The George Floyd Justice in Policing Act is a police reform bill largely authored by members of the Congressional Black Caucus [CBC] that will increase accountability for law enforcement misconduct, enhance transparency and data collection, and eliminate discriminatory policing practices such as banning chokeholds and no-knock warrants, according to a summary of the bill on the congressional website.
The bill passed in the House by a vote of 220-212 in March but has stalled in the Senate. There, 60 votes are needed for the bill to pass and land on President Biden’s desk. With an even split in the Senate and considering all Democrats are ready to support the bill, 10 Republicans would have to join them.
So, why is the bill stalling in the Senate? Grassroots Wire spoke to a civil-rights lawyer and a civil rights advocate to discuss the basics of the bill, its challenges and how the bill could be bolstered to produce long lasting change for public safety.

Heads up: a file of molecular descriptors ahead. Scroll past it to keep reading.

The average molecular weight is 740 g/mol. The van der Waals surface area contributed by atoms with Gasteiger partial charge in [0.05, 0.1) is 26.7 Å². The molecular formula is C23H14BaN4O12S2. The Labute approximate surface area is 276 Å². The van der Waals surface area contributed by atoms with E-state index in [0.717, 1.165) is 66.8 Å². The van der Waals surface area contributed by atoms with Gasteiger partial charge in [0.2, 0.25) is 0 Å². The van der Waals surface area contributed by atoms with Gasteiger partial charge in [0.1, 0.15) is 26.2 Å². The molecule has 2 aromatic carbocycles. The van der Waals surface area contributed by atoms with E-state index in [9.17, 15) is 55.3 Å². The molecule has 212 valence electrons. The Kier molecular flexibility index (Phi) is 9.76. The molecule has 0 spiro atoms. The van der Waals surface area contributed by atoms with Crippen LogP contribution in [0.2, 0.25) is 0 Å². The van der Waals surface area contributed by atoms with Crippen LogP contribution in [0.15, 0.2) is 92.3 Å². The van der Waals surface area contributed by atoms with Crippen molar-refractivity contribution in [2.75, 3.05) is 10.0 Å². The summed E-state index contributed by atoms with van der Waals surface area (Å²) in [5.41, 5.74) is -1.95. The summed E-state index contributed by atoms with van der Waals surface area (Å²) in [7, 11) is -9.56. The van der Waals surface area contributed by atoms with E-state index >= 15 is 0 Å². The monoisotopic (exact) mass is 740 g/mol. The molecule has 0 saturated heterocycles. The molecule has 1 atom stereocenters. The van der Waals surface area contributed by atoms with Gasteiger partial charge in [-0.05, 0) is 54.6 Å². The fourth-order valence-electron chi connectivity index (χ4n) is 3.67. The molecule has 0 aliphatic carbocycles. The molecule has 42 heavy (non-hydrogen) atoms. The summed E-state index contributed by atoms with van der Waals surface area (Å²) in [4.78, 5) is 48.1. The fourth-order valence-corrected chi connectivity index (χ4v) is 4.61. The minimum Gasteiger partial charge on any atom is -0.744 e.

One of the key features of the George Floyd Justice in Policing Act is ending qualified immunity which is the practice of not suing police officers for violating a person’s constitutional rights if those rights were not “clearly established” by law. Twitter user Julian Sanchez broke it down this way as written on the Lawfare website: “the first person to litigate a specific harm is out of luck” since the “first time around, the right violated won’t be ‘clearly established.’”
Still, qualified immunity was designed with a dual purpose to balance “two important interests—the need to hold public officials accountable when they exercise power irresponsibly and the need to shield officials from harassment, distraction, and liability when they perform their duties reasonably,” according to the Legal Information Institute website by Cornell Law School website.